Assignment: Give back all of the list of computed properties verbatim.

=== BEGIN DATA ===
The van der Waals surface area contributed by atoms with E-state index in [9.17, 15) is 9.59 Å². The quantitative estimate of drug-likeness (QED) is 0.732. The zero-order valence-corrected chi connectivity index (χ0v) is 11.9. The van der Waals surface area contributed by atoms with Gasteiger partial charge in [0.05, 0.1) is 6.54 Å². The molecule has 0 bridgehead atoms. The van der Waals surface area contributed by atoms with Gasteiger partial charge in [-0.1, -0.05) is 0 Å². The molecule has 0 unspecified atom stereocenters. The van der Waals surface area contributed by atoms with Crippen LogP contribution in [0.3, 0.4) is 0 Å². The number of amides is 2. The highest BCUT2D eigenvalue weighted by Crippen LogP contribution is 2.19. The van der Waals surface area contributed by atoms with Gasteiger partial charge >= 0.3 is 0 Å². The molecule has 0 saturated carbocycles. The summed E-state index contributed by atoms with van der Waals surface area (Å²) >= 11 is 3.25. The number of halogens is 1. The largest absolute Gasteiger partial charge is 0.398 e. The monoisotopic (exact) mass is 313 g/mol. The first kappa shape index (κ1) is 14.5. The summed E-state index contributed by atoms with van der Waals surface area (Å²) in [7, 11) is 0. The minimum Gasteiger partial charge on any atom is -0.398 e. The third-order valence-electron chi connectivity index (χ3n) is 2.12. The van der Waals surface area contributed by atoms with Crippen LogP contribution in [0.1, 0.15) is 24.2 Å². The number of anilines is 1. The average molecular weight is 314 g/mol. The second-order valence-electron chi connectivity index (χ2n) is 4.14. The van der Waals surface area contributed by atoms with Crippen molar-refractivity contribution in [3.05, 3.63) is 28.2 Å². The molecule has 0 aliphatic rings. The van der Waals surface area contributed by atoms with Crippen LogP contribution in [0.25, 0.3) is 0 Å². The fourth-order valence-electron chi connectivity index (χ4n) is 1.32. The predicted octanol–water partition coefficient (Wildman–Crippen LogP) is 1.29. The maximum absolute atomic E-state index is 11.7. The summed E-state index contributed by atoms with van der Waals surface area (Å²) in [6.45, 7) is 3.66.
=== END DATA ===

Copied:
The van der Waals surface area contributed by atoms with E-state index in [9.17, 15) is 9.59 Å². The quantitative estimate of drug-likeness (QED) is 0.732. The zero-order valence-corrected chi connectivity index (χ0v) is 11.9. The van der Waals surface area contributed by atoms with Gasteiger partial charge in [0.05, 0.1) is 6.54 Å². The molecule has 0 bridgehead atoms. The van der Waals surface area contributed by atoms with Gasteiger partial charge in [-0.1, -0.05) is 0 Å². The molecule has 0 unspecified atom stereocenters. The van der Waals surface area contributed by atoms with Crippen LogP contribution in [0.3, 0.4) is 0 Å². The number of amides is 2. The highest BCUT2D eigenvalue weighted by Crippen LogP contribution is 2.19. The van der Waals surface area contributed by atoms with Gasteiger partial charge >= 0.3 is 0 Å². The molecule has 0 saturated carbocycles. The summed E-state index contributed by atoms with van der Waals surface area (Å²) >= 11 is 3.25. The number of halogens is 1. The largest absolute Gasteiger partial charge is 0.398 e. The monoisotopic (exact) mass is 313 g/mol. The first kappa shape index (κ1) is 14.5. The summed E-state index contributed by atoms with van der Waals surface area (Å²) in [7, 11) is 0. The minimum Gasteiger partial charge on any atom is -0.398 e. The third-order valence-electron chi connectivity index (χ3n) is 2.12. The van der Waals surface area contributed by atoms with Crippen LogP contribution in [0.1, 0.15) is 24.2 Å². The number of anilines is 1. The average molecular weight is 314 g/mol. The second-order valence-electron chi connectivity index (χ2n) is 4.14. The van der Waals surface area contributed by atoms with Crippen molar-refractivity contribution in [3.05, 3.63) is 28.2 Å². The molecule has 0 aliphatic rings. The van der Waals surface area contributed by atoms with Crippen LogP contribution in [0.25, 0.3) is 0 Å². The fourth-order valence-electron chi connectivity index (χ4n) is 1.32. The predicted octanol–water partition coefficient (Wildman–Crippen LogP) is 1.29. The maximum absolute atomic E-state index is 11.7. The summed E-state index contributed by atoms with van der Waals surface area (Å²) in [6.45, 7) is 3.66.